I recommend that you add these step to your image build process and then build and capture a new version of you image. However, if you have an existing Windows XP Professional SP2 WIM image, you can use ImageX to mount the WIM image, copy the required folders into the C:\Windows\Source folder, load the offline Software Registry hive, edit SourcePath & ServicePackSourcePath entries, unload the hive, and commit the changes. This WIM image will then be useable with this process. Since this is really a new “version” of your image, update any image version tattoo (Registry, file, etc.) in the image as well. (I don’t usually recommend manually updating WIM files since it can lead to bad image version management habits)
Thanks to Rich Coulter of Pella Corporation for pointing out that I did not have enough detail in my original post on this topic and for finding the misspelling of the word Detect in the old ZTI-DetectTabletExit.vbs script name (ZTI-DectectTabletExit.vbs). I used copy and paste when using the script name, so the same misspelling was everywhere and it worked. Rich had the audacity to actually type the script name into his CustomSettings.ini, so it didn’t work, of course. J
Issues with the .NET Framework
Another Microsoft Consultant (Barry Hartmann of MCS Federal, thanks Barry!) encountered an issue with this process if you have the .NET Framework installed in your Windows XP Professional image. The XP Pro to Tablet PC Edition conversion uses a rather unintelligent, brute force installation process to install .NET Framework 1.0 (which is required by some Tablet PC Edition components). If a newer version of the .NET Framework is installed in your image, this process will downgrade shared files and registry values. This essentially breaks the newer version of the .NET Framework.
Barry encountered this problem when he tried to install Project 2003 on a machine deployed with the “single image” process that had the .NET Framework 3.5 installed in the original XP Pro image. The Project installation fails with the .NET Framework in this state.
The one obvious solution (the one my customer has chosen) is to not include the .NET Framework in the XP Pro image. My customer will be installing .NET Framework 3.5 as an operating system specific post deployment item in the SCCM Task Sequence. The other thing that seems to correct this if the .NET Framework is in the image, according to Barry’s testing, is to initiate a repair on the highest version of the core Framework installed (1.1 or 2.0) after the deployment/conversion process.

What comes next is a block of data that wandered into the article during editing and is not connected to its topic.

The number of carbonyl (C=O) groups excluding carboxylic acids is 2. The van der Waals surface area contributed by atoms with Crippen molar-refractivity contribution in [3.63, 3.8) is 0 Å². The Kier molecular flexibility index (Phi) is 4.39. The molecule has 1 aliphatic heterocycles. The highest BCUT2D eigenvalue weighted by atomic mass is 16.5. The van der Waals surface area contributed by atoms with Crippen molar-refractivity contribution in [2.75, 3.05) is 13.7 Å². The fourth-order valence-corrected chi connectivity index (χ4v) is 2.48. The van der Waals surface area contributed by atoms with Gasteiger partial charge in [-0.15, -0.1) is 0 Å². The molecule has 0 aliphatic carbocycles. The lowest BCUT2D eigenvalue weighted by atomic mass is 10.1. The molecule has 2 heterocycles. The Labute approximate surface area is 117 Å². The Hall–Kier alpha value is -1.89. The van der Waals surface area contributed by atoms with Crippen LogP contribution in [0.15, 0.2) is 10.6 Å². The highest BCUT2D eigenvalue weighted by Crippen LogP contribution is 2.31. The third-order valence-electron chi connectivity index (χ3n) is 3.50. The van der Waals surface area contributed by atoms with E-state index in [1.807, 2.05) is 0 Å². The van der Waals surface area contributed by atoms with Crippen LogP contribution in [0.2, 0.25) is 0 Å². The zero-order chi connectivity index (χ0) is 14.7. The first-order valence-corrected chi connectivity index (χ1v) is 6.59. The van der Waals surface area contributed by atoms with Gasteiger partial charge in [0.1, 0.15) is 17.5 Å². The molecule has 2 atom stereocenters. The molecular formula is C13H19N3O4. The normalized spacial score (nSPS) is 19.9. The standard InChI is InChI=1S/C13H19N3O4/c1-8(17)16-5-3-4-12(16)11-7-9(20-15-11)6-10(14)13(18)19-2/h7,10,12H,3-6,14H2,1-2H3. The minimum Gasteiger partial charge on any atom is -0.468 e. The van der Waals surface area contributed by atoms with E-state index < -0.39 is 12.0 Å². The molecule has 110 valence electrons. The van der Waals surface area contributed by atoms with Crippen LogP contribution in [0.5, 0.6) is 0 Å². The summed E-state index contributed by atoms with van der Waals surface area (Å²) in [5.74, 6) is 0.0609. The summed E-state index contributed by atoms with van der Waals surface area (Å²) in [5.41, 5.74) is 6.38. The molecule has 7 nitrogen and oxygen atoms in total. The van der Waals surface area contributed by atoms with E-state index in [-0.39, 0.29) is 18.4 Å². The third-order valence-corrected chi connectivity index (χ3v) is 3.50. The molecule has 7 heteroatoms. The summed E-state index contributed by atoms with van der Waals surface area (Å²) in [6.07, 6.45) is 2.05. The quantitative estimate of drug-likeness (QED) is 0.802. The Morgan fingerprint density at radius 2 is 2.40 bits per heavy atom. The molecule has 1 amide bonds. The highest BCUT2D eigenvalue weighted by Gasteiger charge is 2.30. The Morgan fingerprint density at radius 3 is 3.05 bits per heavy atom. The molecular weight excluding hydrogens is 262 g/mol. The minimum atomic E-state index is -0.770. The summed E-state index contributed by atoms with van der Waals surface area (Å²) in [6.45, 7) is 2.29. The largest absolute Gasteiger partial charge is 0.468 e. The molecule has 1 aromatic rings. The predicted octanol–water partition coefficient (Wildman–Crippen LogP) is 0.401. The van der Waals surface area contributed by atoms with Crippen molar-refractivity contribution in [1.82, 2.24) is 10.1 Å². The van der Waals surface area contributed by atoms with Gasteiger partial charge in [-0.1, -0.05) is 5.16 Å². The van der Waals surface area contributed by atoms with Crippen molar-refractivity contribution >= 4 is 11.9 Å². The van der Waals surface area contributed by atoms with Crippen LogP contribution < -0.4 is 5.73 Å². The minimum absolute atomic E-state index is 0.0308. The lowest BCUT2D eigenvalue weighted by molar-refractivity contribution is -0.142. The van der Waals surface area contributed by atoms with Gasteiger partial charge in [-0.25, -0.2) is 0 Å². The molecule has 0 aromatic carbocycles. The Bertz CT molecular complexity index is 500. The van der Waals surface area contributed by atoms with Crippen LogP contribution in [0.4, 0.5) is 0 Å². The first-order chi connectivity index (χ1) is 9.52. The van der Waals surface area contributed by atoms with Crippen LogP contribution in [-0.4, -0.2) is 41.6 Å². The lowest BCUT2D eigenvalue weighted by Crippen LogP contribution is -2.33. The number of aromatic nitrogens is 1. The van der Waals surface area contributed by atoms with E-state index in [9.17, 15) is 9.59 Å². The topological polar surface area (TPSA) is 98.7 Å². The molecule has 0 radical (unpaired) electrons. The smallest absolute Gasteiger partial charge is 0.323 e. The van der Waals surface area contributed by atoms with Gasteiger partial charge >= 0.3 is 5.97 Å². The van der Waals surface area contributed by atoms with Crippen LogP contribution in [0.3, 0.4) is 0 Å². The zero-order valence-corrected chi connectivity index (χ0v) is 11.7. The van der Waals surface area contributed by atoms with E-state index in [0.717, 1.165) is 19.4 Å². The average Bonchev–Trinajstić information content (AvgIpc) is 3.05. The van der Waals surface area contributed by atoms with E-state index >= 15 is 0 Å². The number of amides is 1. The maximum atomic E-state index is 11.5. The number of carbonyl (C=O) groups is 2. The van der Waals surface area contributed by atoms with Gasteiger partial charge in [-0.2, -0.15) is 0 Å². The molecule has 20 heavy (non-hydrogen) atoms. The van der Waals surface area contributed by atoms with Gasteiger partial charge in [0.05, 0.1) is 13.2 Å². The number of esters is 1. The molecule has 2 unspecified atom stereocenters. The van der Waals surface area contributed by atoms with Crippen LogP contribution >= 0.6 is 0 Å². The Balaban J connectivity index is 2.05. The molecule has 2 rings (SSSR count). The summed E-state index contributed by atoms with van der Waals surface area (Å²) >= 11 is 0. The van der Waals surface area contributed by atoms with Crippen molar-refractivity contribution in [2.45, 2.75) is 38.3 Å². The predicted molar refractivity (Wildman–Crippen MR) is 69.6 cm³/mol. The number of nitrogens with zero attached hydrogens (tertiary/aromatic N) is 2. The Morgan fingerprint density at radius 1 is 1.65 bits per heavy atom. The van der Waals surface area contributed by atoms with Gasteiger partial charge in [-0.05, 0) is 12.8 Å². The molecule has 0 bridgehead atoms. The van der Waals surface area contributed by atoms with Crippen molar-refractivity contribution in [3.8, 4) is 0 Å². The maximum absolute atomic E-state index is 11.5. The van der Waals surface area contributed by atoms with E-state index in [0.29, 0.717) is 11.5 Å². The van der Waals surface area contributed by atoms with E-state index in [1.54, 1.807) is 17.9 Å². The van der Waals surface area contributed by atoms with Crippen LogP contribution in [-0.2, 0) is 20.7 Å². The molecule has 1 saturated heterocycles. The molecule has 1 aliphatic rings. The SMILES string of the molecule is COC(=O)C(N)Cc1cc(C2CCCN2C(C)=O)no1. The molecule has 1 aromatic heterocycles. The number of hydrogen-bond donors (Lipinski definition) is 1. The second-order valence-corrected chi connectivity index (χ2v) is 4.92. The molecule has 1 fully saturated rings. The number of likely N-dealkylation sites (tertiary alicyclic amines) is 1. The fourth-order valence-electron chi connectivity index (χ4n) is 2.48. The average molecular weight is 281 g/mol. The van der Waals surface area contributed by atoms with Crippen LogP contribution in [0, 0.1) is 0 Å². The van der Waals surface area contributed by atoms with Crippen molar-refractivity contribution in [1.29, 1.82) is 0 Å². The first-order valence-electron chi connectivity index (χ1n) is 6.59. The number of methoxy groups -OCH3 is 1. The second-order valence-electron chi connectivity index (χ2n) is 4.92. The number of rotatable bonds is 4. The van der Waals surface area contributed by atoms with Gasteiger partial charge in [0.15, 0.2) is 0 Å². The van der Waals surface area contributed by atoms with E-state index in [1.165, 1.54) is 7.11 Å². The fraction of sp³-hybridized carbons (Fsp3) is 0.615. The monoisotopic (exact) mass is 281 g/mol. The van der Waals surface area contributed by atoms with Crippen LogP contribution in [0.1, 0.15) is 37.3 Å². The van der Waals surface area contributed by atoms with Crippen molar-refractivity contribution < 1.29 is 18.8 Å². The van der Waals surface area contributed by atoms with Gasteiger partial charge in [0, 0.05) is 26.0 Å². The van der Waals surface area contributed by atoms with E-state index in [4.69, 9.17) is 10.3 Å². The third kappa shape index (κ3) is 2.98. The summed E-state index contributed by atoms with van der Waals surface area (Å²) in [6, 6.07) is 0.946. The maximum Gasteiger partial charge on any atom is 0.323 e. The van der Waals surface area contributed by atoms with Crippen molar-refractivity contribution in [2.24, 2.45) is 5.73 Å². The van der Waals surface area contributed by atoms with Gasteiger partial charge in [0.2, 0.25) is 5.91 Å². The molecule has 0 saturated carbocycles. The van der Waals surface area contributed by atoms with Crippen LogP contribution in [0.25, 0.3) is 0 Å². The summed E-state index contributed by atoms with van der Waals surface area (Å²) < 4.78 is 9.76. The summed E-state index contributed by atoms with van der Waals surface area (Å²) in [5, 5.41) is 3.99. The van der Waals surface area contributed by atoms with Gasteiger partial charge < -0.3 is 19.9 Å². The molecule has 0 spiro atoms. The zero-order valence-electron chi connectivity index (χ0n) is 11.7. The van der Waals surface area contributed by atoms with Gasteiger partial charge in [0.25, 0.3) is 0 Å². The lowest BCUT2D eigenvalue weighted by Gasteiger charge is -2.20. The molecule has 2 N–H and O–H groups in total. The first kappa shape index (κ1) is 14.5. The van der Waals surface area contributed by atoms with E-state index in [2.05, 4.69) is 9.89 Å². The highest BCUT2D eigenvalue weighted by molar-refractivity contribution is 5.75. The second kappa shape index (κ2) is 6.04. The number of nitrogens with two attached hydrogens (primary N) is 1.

These blog posts referenced below contain the command lines you should be able to use to repair the .NET Framework 2.0 RTM and 2.0 SP1:
- For 2.0 RTM – http://blogs.msdn.com/astebner/archive/2006/02/07/527219.aspx (the commands there are for uninstall, but if you leave off /u it will do a repair instead)
- For 2.0 SP1 – http://blogs.msdn.com/astebner/archive/2008/02/19/7805444.aspx
Issues with Digitizer Drivers when Building the Reference Image in a Virtual Machine
While working with my current customer, we found that when we deployed XP to their Tablet PC models, we would see the OS convert to Tablet PC Edition just fine but the built-in keyboard, pointing devices, and digitizers would not work except for about one out of every 10 or 20 deployments. At that point we had added the INF based drivers for all these devices (that were not “in the box” drivers) to the SCCM driver packages. The devices would show up in Device Manager banged out as disabled with driver startup problems. We tried a whole bunch of things to correct the issue: disabling the Single Image conversion, changing driver versions, switching to using driver “installers” in the State Restore phase, running the driver “installers” from cmdlines.txt, etc. Nothing changed the outcome. Oddly enough, if we deleted the devices from Device Manager and restarted, Plug & Play would reinstall them and they would work fine.
We were about to point the finger at the PC and/or digitizer vendor when fortune smiled on us. Someone named Mark posted a comment to the original blog entry complaining of similar problem. Luckily, Mark was apparently smarter than I am because he used the Dependency Walker from the Support Tools on wacompen.sys on one of his tablets. It showed that hidclass.sys was missing. It turns out that when you build your image in a virtual machine (I was using Hyper-V and Mark was using VMWare ESX) without USB devices, the Human Interface Device (HID) drivers do not get installed (as they would when building on any modern physical machine). Since the Wacom digitizer drivers have a dependency on the HID drivers, the Wacom drivers fail to load during Minisetup and the devices are marked disabled.